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Kidney procedure reduces high blood pressure, study finds

A simple surgical procedure that destroys certain nerves in the organ can help patients whose condition hasn't responded to conventional medications.

November 18, 2010|By Thomas H. Maugh II, Los Angeles Times

A simple surgical procedure destroying certain nerves in the kidney can sharply reduce blood pressure in patients whose hypertension cannot be controlled with conventional medications, researchers said Wednesday.

The study was conducted on 52 patients whose blood pressure averaged 178/96, despite the fact that they were taking five hypertension medications. On average, their blood pressure dropped by 32/12, while a control group of 54 patients receiving only drugs showed no change.

"Those blood pressure reductions are pretty remarkable," said Dr. Douglas Weaver, division head of cardiovascular medicine at the Henry Ford Health System in Detroit, who was not involved in the study. "Those patients had been given everything and had not responded.... Did they prove that this [should go into the clinic]? No, the study is far too small. But they have shown that here is a way we could potentially lower blood pressure."

Dr. Suzanne Oparil, a hypertension specialist at the University of Alabama at Birmingham who also was not involved in the research, noted that "this is an extremely important study. We did work in the 1980s that showed that this prevents hypertension in animals, but had no way of translating it into humans. There is an enormous clinical need for this kind of approach."

An estimated 75 million Americans have high blood pressure, defined as a pressure of 140/90 millimeters of mercury or higher. Anything between 120/80 and 140/90 is considered borderline high. High blood pressure is one of the leading causes of heart disease and stroke.

Some studies have shown that reducing the systolic blood pressure (the top number) by only 6 millimeters of mercury can reduce the relative risk of stroke by 35% to 40% and the relative risk of a heart attack by 20% to 25%.

But an estimated 15% of those with high blood pressure are unable to control it, despite taking three or more medications. It is those people at whom the new treatment is aimed.

Researchers have known for decades that the sympathetic nervous system, which plays a role in the body's "flight or fight" response, helps regulate blood pressure. Early attempts to control it with surgery produced severe side effects, and the efforts were abandoned when the first effective anti-hypertensive drugs became available.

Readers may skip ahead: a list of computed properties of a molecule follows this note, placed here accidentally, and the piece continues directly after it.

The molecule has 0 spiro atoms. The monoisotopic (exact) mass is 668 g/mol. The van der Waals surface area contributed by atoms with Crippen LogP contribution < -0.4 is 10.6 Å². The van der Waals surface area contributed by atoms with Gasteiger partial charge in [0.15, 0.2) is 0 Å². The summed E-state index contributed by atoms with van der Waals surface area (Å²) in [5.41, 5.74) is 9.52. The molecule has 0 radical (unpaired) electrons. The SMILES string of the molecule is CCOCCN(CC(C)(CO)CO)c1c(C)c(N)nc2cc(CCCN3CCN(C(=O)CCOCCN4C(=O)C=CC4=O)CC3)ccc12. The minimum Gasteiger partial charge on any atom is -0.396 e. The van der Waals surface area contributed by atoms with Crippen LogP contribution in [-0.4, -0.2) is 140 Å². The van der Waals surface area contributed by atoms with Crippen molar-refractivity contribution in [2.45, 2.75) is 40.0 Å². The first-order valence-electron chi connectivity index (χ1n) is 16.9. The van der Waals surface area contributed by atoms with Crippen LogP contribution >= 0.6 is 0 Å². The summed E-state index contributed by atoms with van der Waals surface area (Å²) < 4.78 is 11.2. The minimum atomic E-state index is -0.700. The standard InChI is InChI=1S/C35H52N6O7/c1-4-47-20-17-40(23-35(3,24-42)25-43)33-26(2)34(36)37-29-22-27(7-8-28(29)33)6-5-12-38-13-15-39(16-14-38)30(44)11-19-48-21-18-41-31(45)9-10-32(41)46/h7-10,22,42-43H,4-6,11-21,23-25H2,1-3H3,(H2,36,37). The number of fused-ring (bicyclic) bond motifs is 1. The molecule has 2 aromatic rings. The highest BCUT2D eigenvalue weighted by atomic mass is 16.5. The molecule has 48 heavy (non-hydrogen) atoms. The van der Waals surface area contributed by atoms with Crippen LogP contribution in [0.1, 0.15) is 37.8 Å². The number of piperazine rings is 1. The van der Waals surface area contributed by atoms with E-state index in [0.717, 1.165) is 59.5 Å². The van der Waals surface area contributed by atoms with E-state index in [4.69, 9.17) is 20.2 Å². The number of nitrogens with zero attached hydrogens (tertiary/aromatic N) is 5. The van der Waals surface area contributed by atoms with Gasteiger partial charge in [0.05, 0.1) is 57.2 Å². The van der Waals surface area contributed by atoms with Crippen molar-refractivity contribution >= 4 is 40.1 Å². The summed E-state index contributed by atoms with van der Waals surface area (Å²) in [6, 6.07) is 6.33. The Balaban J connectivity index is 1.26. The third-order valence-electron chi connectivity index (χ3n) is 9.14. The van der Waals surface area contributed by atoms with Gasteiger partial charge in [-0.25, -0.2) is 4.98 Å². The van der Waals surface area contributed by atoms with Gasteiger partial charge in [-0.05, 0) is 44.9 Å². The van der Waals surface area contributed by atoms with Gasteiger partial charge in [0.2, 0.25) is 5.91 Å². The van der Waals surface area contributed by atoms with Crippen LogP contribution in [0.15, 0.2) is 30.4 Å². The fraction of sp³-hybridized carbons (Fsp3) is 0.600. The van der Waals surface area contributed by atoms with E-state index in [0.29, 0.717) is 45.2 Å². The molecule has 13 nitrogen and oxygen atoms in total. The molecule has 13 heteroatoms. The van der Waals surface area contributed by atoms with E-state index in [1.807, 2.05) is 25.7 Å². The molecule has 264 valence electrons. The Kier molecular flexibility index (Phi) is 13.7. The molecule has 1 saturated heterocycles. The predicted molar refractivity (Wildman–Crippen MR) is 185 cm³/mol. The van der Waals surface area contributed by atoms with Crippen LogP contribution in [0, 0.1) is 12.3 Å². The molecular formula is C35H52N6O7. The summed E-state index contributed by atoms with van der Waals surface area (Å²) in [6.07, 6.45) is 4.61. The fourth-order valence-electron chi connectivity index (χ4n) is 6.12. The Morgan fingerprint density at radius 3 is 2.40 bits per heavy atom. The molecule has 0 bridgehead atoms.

More recently, Ardian Inc. of Mountain View, Calif., has developed a system in which a small catheter is threaded through the groin and to the kidney, where radiofrequency energy is used to destroy targeted nerves more precisely.

Dr. Murray D. Esler of the Baker IDI Heart and Diabetes Institute in Melbourne, Australia, led a trial of the device. The results were reported at a Chicago meeting of the American Heart Assn. and online in the journal Lancet.

The researchers found that only five of the 52 patients in the study did not respond to the kidney treatment. For the rest, the mean systolic blood pressure after treatment was 146, and for 39% of those patients it dropped below 140, Esler said. The patients are still taking drugs, but some have been able to reduce their doses.

The patients have so far been followed only for six months. But Esler noted that some people in an earlier trial of the same procedure have now been followed for as long as two and a half years and their blood pressure has not gone back up.

The team found no acute damage from the surgery, and no significant side effects, he said.

The procedure takes about 40 to 60 minutes and would probably cost about $13,500, according to Ardian. An overnight hospital stay would probably be necessary.

Ardian has been in discussions with the Food and Drug Administration about the procedure, the company said, and will probably begin a larger trial in the U.S. next year.

For his part, Esler envisions future trials on patients with less severe hypertension in which the treatment would result in a cure, not just improvement.

"We're slowly moving toward that, but to cure hypertension is probably still a dream," he said.

thomas.maugh@latimes.com

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